III. ANALYSIS

A. Bad Faith

All contracts in Nevada contain an implied covenant of good faith and fair dealing, and a violation of the covenant by a fiduciary such as an insurer gives rise not only to a contractual claim for breach of the contract but a tort claim for a "tortious breach" of the covenant or "bad faith." See Allstate Ins. Co. v. Miller, 212 P.3d 318, 324 (Nev. 2009). To establish a prima facie case of bad-faith refusal to pay an insurance claim, "the plaintiff must establish that the insurer had no reasonable basis for disputing coverage, and that the insurer knew or recklessly disregarded the fact that there was no reasonable basis for disputing coverage." Powers v. United Services Auto. Ass'n, 962 P.2d 596, 604 (Nev. 1998) opinion modified on denial of reh'g, 979 P.2d 1286 (1999). Section 686A.310 provides a statutory cause of action where an insurer, inter alia, "[f]ail[s] to effectuate [a] prompt, fair and equitable settlements of [a] claim[] in which liability of the insurer has become reasonably clear" or "[c]ompel[s an] insured[] to institute litigation to recover amounts due under an insurance policy by offering substantially less than the amounts ultimately recovered in actions brought..., when the insured[] ha[s] made [a] claim[] for [an] amount[] reasonably similar to the amount[] ultimately recovered." See Nev. Rev. Stat. § 686A.310(1)(e)-(f).

Defendant argues that Plaintiff has pled no facts indicating the requisite knowledge or recklessness as to having no reasonable basis for denying any claim in this case. The Court agrees with Defendant that Plaintiff has pled no facts at all surrounding the circumstances of the alleged failure to pay the unspecified demand. Plaintiff has not alleged the amount of the demand, when it was made, how Defendant responded to it, or any other facts surrounding the alleged denial apart from the mere fact of a demand (for an unspecified amount) and a denial. That is not enough to plausibly state a claim under the common law theory of bad faith.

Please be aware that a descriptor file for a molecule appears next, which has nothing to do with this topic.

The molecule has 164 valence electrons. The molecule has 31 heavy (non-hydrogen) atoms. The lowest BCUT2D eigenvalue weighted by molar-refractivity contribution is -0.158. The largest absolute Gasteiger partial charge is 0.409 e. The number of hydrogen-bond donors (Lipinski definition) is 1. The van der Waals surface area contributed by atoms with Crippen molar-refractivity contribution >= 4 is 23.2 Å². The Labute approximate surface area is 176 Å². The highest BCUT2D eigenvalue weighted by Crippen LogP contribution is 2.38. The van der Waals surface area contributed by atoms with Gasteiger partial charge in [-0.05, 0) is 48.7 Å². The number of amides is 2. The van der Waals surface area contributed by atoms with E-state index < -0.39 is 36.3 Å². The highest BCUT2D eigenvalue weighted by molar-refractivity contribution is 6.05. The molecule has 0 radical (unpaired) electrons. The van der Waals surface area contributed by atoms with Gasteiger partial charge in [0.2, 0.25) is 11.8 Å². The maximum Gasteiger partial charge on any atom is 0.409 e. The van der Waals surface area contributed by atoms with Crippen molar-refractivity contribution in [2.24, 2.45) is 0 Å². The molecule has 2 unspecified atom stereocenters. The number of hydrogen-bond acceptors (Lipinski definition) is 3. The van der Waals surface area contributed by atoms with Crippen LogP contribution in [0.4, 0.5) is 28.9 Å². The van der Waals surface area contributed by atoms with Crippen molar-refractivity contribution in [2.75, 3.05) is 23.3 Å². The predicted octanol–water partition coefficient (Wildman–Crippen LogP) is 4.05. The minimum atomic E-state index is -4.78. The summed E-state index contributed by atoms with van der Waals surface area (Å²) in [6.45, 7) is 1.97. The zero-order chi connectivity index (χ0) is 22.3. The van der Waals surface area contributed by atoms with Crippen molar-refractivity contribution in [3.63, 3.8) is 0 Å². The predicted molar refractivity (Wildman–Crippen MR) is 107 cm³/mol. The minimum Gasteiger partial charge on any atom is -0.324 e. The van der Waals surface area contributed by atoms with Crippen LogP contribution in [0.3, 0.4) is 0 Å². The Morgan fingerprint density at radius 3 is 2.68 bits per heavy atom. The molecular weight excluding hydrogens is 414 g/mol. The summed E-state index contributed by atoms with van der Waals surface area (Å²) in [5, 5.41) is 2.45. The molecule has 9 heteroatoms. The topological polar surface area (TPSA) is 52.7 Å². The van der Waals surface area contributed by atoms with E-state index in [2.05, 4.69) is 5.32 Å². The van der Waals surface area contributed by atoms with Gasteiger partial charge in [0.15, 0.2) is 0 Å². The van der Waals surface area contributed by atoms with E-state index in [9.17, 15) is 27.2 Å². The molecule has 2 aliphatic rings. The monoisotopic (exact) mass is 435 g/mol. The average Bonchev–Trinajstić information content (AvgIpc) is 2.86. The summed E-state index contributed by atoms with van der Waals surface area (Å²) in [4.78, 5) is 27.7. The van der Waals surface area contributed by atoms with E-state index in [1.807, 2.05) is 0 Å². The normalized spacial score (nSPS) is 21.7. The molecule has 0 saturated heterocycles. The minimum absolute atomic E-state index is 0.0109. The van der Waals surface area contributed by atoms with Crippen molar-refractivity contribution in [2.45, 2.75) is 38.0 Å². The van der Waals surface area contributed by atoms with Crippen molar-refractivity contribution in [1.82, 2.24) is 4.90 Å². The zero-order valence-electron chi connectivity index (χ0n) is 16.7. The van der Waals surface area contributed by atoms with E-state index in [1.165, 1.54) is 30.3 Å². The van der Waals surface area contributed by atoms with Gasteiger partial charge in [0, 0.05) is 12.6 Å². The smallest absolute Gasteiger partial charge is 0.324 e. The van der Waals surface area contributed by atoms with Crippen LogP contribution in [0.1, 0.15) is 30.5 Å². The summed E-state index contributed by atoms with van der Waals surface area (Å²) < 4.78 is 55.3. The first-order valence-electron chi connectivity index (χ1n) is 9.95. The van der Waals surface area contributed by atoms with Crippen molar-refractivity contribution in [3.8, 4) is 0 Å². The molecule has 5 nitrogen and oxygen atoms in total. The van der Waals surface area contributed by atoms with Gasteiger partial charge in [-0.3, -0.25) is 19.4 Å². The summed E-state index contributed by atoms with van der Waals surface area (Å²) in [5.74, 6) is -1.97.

B. Section 686A.310

As to the statutory claim under subsection (1)(e), Plaintiff has alleged no facts indicating that Defendant's liability was reasonably clear, because Plaintiff has alleged neither the amount of the claim nor the amount paid or offered in return. Plaintiff has only alleged that Defendant failed to pay the claim, at least in part. The Complaint is consistent with a demand of $500, 000 on a $100, 000 policy, and a payment of $100, 000, a set of circumstances that clearly does not implicate the statute, bad faith, or even a contractual breach.

The claim under subsection (1)(f) is more difficult to address under Rule 8(a), because the nature of a subsection (1)(f) claim is such that its elements cannot be alleged before the claim is resolved. That is, a Plaintiff necessarily cannot allege before the claim is determined that he has recovered substantially more than he was offered. The Court cannot under Erie negate the substantive state right to bring such a claim by applying a pleading standard that can never be satisfied. Only if a plaintiff were to allege facts making clear that he could not possibly recover more in the action than was offered, e.g., if a plaintiff were to admit having been paid the policy limits, or if all other claims had been dismissed or summarily adjudicated for other reasons such that the plaintiff could recover nothing in his action, would the dismissal of a subsection (1)(f) claim under Rule 8(a) be proper. In the case of subsection (1)(f) violations, the only "damages sustained, " see id. § 686A.310(2), are the fees and costs of suit. But those fees and costs are based on a suit pursuing other underlying claims. Indeed, because it functions as a fee-shifting provision based upon a plaintiff's degree of success on other underlying claims, subsection (1)(f) is probably better characterized as a remedy than a claim, and it therefore needn't be pled at all.

In opposition, Plaintiff points to no factual allegations in the Complaint making out a prima facie case of bad faith or a violation of subsection (1)(e). Plaintiff quotes various paragraphs of the Complaint that state legal conclusions and argues as if the quoted paragraphs allege facts. They don't. Plaintiff attaches factual matter to the opposition, but the Court will not transform the present motion into a motion for summary judgment. Rather, the Court will grant the motion to dismiss, with leave to amend.

CONCLUSION

IT IS HEREBY ORDERED that the Motion to Dismiss (ECF No. 4) is GRANTED, with leave to amend.

IT IS SO ORDERED.